Radiology and Imaging Sciences


Diagnostic Imaging Physics Residency

The Diagnostic Imaging Physics Residency program at IU School of Medicine is a two-year program designed to provide training for imaging physicists to achieve competency in all areas of clinical diagnostic imaging physics. This program leverages the resources available from IU Health, one of the leading hospital systems in the United States, with one of the largest radiology training programs among medical schools in the United States. Residents who complete this program are well-prepared to practice as independent clinical diagnostic physicists and to apply for initial certification by the American Board of Radiology in Diagnostic Imaging Physics. The program is approved by the IU School of Medicine Office of Graduate Medical Education (GME) and is in the application process for accreditation by the Commission on Accreditation of Medical Physics Education Programs (CAMPEP).


Clinical Experience with Specialty Experts

At IU School of Medicine, the Department of Radiology is dedicated to providing the optimal educational environment for its residents. The program strives to facilitate close relationships among residents and the faculty. By maintaining small class sizes, each resident can receive personalized attention and a customized learning experience.

Teaching faculty in the Diagnostic Imaging Physics Residency program include Chen Lin, PhD, DABR; Yun Liang, PhD, DABR; Mark Holland, PhD; Patrick Byrne, MS, DABR; Mack Richard, MS, CHP;  Gary D. Hutchins, PhD; Colleen DesRosiers, PhD, DABR; Jason Parker, PhD, DABR; Keith Stantz, PhDUlrike Dydak, PhD; Kristine Mosier, DMD, PhD, DABR; Jonas Rydberg, MD; Himanshu Shah, MD; Yu-Chien Wu, PhD

Admission Requirements

Applicants to the Diagnostic Imaging Physics Residency program are required to have a MS or PhD in Medical Physics, preferably from a CAMPEP accredited graduate program (or in a related field with demonstrated knowledge of diagnostic imaging medical physics), as well as knowledge of anatomy, physiology and radiation biology.  The candidate must be able to communicate effectively with other physicists, radiologists, technologists and supporting staff.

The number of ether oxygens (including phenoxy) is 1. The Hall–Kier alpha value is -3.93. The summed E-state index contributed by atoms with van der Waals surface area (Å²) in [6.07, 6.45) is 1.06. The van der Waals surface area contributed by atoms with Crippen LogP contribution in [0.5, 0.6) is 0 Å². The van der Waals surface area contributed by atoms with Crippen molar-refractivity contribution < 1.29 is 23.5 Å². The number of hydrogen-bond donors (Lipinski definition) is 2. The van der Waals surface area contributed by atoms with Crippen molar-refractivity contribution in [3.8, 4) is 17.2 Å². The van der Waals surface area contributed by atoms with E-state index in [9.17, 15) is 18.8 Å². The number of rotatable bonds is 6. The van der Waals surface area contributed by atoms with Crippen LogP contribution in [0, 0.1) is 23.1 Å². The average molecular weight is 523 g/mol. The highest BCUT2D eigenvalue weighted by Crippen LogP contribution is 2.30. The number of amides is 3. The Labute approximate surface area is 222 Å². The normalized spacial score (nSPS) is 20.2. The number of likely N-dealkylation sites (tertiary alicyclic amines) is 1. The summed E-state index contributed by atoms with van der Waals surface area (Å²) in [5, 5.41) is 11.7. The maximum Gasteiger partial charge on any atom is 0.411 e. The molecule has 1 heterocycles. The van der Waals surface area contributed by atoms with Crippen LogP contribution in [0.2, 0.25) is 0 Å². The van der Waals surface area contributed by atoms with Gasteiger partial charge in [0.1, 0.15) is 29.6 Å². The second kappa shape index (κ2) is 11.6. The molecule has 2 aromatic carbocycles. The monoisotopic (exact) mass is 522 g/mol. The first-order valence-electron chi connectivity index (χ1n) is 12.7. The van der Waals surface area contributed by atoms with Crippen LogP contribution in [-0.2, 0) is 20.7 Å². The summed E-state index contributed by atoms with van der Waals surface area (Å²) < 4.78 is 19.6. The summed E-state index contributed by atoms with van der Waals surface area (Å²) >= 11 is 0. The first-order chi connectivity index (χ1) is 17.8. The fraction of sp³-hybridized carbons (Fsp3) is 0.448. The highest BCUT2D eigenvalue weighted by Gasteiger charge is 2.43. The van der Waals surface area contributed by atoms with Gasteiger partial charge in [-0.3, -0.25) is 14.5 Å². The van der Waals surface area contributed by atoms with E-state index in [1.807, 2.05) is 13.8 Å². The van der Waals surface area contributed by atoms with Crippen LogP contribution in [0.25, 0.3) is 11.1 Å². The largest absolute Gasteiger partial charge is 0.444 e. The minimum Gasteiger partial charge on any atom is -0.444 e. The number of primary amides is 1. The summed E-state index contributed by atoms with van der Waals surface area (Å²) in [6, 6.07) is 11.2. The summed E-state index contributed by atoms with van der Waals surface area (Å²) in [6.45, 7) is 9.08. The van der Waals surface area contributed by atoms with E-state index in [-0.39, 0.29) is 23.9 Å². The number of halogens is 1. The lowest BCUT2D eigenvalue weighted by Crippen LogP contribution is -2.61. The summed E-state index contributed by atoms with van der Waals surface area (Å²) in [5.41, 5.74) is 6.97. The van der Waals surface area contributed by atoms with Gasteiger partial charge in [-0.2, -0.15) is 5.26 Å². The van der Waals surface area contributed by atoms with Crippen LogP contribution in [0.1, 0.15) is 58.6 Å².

Residents entering this program are expected to have acquired a strong foundation in basic physics. Residents who have not completed a CAMPEP-accredited graduate program and have not passed equivalent courses prior to the start of the residency are required to have a passing grade in the following courses or equivalent. Incoming residents are allowed to remediate a maximum of two of these required courses:

  • Principles of Radiation Detection and Measurement
  • Principles of Health Physics and Dosimetry
  • Introduction to Medical Diagnostic Imaging
  • Human Gross Anatomy
  • Radiation Biology

Program Progression

The Diagnostic Imaging Physics Residency program curriculum includes the following rotations:

First Year RotationsSecond Year Rotations
Orientation and X-ray
Regulations and Standards
Radiation Shielding and Patient Dosimetry
RadiographyNuclear Medicine Imaging
FluoroscopyAdvanced Mammography
UltrasoundAdvanced Ultrasound Imaging
MammographyAdvanced Computed Tomography
Computed TomographyAdvanced Magnetic Resonance Imaging
PACS System and Image ProcessingPET-CT
Magnetic Resonance Imaging
and MR Safety
Self-Study & MOC ABR test
Interventional Radiography
and Angiography

Residents who complete the program will have high proficiency in:

1) Specification, acceptance testing, and quality assurance of imaging equipment. Training in this topic area will cover the principles of operation, appropriate uses, and limitations of test equipment.
2) Equipment specifications and how they are used in a request for proposal (RFP)
3) Measurement and calculation of radiation exposure and dose
4) Improving and maintaining medical image quality
5) Training of physicists, clinical diagnostic imaging residents, radiological technologists, ultrasonographers, and other allied health professionals in imaging physics
6) Education of health professionals in imaging physics and radiation effects

More details of expected competency upon completion can be found in AAPM report 249, Section 2.5.

Facilities and Equipment

Participants in the Diagnostic Imaging Physics Residency program benefit from a hospital network that is located within close proximity and connected by a monorail system as well as modern diagnostic imaging equipment.

IUH University Hospital5 CTs, 2 MRs, 1 PET/CT, 3 Gamma Cameras, 2 SPECTS, 3 mammography units, 47 X–ray units including 10 C-Arms for IR/Angiography, 15 Ultrasound units


IUH Methodist Hospital8 CTs, 6 MRs, 1 PET/CT, 3 Gamma Cameras, 2 SPECTS, 3 mammography, 60 X–ray units including 24 C-Arms for IR/Angiography and 14 catheterization fluoroscopic units, 25 Ultrasound units


IUH Riley Hospital for Children3 CTs, 4 MRs, 2 Gamma Cameras, 2 SPECTS, 1 SPECT/CT 26 X–ray units including 8 C-Arms for IR/Angiography, 9 Ultrasound units


IUH Saxony Hospital1 CT, 1 MR, 2 mammography, 1 Gamma Camera, 1 SPECT, 11 X-ray units including 3 C-Arms for IR/Angiography and 3 catheterization fluoroscopic units


IUH Methodist Medical Plazas4 CTs, 4 MRs, 2 mammography, 21 X-ray units including 5 C-Arms for IR/Angiography



Offered Admission111
Subsequent PositionConsultant